Of course, Nick’s swimming ability often gives him an upper hand in triathlon events. “I have the advantage of being able to lead from the start, and countless hours in the pool is now paying dividends, especially as there is so much technique involved in swimming. It’s an advantage not to have to learn how to swim, so I can just maintain my strongest discipline. I also did biathlon in school, so my running was already quite strong, but cycling was completely new to me. Still, I’ve achieved massive growth in a short space of time and am getting stronger, even though the training takes the longest, and I’ve also worked hard on my running this season. I did my first road running race at the Sanlam Cape Town 10km and clocked 31:40. I am pleased with my time, but still want to go faster, because if you look at the results on the world triathlon circuit, I believe it all comes down to the run, with the fastest racers all winning the foot race.”
Making His Name
While Nick is very understated about his success in triathlon, a quick look at his track record shows why he is already considered a star in the sport. In 2015 he won the Junior title at the SA Champs in Buffalo City, then added the African Champs junior title in Egypt a few months later. In 2016, he was second junior at the African Champs, then added a sixth place and an eighth place in ETU Junior European Cup events in Hungary and the Netherlands, but things didn’t go as well at the 2016 World Triathlon Grand Final in Mexico. “I got a bit of heat stroke due to the 100% humidity and did not finish the event, but getting to the World Champs is still one of the highlights of my tri career so far.”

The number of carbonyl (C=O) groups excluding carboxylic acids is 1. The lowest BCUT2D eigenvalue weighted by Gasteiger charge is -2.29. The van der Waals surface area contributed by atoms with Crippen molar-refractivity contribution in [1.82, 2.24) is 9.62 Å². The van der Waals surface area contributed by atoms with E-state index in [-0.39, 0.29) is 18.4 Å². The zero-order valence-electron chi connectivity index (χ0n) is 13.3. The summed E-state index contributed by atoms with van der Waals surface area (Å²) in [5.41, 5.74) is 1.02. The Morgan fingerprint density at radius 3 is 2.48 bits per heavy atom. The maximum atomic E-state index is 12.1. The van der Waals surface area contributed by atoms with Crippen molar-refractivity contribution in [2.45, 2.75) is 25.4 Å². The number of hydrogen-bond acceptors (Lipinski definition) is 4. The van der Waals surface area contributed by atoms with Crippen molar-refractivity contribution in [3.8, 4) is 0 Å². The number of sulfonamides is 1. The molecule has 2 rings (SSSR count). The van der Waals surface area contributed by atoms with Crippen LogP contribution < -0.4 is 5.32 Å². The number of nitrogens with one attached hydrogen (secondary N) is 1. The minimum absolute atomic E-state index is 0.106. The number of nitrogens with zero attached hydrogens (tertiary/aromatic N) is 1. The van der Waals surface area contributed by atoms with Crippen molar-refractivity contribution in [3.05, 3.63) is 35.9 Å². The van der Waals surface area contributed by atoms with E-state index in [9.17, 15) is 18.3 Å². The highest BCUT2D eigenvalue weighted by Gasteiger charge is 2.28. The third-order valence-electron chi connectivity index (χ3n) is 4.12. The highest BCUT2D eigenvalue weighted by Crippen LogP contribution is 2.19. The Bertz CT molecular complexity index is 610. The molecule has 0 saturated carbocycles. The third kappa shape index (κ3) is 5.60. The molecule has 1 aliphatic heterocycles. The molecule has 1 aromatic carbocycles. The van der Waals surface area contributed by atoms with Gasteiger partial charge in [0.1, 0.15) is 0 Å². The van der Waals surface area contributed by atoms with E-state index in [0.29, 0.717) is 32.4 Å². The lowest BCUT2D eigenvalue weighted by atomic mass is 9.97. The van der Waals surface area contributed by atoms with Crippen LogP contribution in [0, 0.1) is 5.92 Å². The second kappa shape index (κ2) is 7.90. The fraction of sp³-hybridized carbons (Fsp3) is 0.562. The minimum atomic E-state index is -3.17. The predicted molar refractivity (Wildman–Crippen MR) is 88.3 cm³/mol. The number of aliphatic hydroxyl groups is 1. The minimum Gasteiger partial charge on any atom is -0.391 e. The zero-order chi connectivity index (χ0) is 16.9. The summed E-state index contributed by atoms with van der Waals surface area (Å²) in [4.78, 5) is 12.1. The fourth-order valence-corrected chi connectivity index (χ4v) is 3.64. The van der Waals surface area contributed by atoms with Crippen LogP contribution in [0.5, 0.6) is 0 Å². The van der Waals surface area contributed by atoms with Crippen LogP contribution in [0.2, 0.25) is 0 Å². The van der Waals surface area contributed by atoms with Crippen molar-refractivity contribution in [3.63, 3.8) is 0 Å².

Nick’s great results have also seen him pick up a few endorsement and product sponsorships, including one from Skechers shoes, and that, in turn, saw him get invited to Los Angeles earlier this year for the LA Marathon, which is sponsored by Skechers. “It was such an incredible experience! I actually started with the elite guys at the front, but stopped at the halfway mark, as planned, to avoid overdoing things at such a young age. But it was only once I stopped and saw 35,000 people coming past that I realised just how many people there were in the race! My dad ran the full marathon and we got to make a holiday out of the trip, including seeing the incredible Golden Gate Bridge. It was all just absolutely amazing.”
While his academics are his priority at the moment, Nick says he still makes time for some racing, with the Clanwilliam weekend being a must-do, as well as the Slanghoek Triathlon in November near his hometown, Worcester. “The races continue, so I do the academic work throughout the year to take the pressure of at the end of the year, and then it’s down to our holiday house in Hermanus to relax. It’s a brilliant place to keep training!” Then, looking ahead, he says he has a few goals for 2018 that he wants to chase down.
“If the SA Tri Champs are at sea level, I might have a crack at the Under-23 title, and then hopefully get to African Champs as well. Everyone says third year in my course gets harder, so I’ll have to see about Europe, if the opportunity comes up, and I’d also like to go after a 30-minute 10km, bring down my time for swimming 1.5km, and do a few cycling and track races.” Beyond that, he says his main aim will be the 2019 World Champs, and at the back of his mind are the 2022 Commonwealth Games. “I’ll see how those pan out and then plan the rest.”